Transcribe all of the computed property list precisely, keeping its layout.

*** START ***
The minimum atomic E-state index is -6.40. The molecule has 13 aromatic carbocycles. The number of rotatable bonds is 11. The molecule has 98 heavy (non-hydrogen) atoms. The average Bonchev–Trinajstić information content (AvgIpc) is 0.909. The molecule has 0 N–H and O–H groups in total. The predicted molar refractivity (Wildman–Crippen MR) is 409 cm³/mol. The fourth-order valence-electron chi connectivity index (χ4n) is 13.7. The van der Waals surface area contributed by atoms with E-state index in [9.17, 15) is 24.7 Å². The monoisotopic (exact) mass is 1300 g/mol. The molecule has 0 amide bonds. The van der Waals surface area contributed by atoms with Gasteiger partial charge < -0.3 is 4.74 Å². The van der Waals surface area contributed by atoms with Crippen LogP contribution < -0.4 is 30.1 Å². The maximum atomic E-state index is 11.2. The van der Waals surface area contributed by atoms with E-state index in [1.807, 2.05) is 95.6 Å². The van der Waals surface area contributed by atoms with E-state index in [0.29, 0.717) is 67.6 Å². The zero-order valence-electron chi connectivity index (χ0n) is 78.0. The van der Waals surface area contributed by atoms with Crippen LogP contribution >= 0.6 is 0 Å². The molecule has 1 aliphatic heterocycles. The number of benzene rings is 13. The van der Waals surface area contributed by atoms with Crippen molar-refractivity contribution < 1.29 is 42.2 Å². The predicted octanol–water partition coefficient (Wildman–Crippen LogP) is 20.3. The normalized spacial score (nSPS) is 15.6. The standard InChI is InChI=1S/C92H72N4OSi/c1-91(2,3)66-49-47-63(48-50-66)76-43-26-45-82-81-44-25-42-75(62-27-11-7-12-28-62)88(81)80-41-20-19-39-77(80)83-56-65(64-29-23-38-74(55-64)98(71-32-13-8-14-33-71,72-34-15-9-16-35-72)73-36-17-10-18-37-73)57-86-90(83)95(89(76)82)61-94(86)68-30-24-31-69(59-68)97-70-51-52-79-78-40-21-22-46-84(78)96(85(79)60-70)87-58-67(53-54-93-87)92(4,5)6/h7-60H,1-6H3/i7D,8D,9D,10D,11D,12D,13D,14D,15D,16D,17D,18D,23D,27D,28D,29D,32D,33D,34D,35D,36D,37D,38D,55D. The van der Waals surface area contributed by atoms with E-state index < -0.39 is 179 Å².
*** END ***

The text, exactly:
The minimum atomic E-state index is -6.40. The molecule has 13 aromatic carbocycles. The number of rotatable bonds is 11. The molecule has 98 heavy (non-hydrogen) atoms. The average Bonchev–Trinajstić information content (AvgIpc) is 0.909. The molecule has 0 N–H and O–H groups in total. The predicted molar refractivity (Wildman–Crippen MR) is 409 cm³/mol. The fourth-order valence-electron chi connectivity index (χ4n) is 13.7. The van der Waals surface area contributed by atoms with E-state index in [9.17, 15) is 24.7 Å². The monoisotopic (exact) mass is 1300 g/mol. The molecule has 0 amide bonds. The van der Waals surface area contributed by atoms with Gasteiger partial charge < -0.3 is 4.74 Å². The van der Waals surface area contributed by atoms with Crippen LogP contribution < -0.4 is 30.1 Å². The maximum atomic E-state index is 11.2. The van der Waals surface area contributed by atoms with E-state index in [1.807, 2.05) is 95.6 Å². The van der Waals surface area contributed by atoms with E-state index in [0.29, 0.717) is 67.6 Å². The zero-order valence-electron chi connectivity index (χ0n) is 78.0. The van der Waals surface area contributed by atoms with Crippen LogP contribution >= 0.6 is 0 Å². The molecule has 1 aliphatic heterocycles. The number of benzene rings is 13. The van der Waals surface area contributed by atoms with Crippen molar-refractivity contribution < 1.29 is 42.2 Å². The predicted octanol–water partition coefficient (Wildman–Crippen LogP) is 20.3. The normalized spacial score (nSPS) is 15.6. The standard InChI is InChI=1S/C92H72N4OSi/c1-91(2,3)66-49-47-63(48-50-66)76-43-26-45-82-81-44-25-42-75(62-27-11-7-12-28-62)88(81)80-41-20-19-39-77(80)83-56-65(64-29-23-38-74(55-64)98(71-32-13-8-14-33-71,72-34-15-9-16-35-72)73-36-17-10-18-37-73)57-86-90(83)95(89(76)82)61-94(86)68-30-24-31-69(59-68)97-70-51-52-79-78-40-21-22-46-84(78)96(85(79)60-70)87-58-67(53-54-93-87)92(4,5)6/h7-60H,1-6H3/i7D,8D,9D,10D,11D,12D,13D,14D,15D,16D,17D,18D,23D,27D,28D,29D,32D,33D,34D,35D,36D,37D,38D,55D. The van der Waals surface area contributed by atoms with E-state index < -0.39 is 179 Å².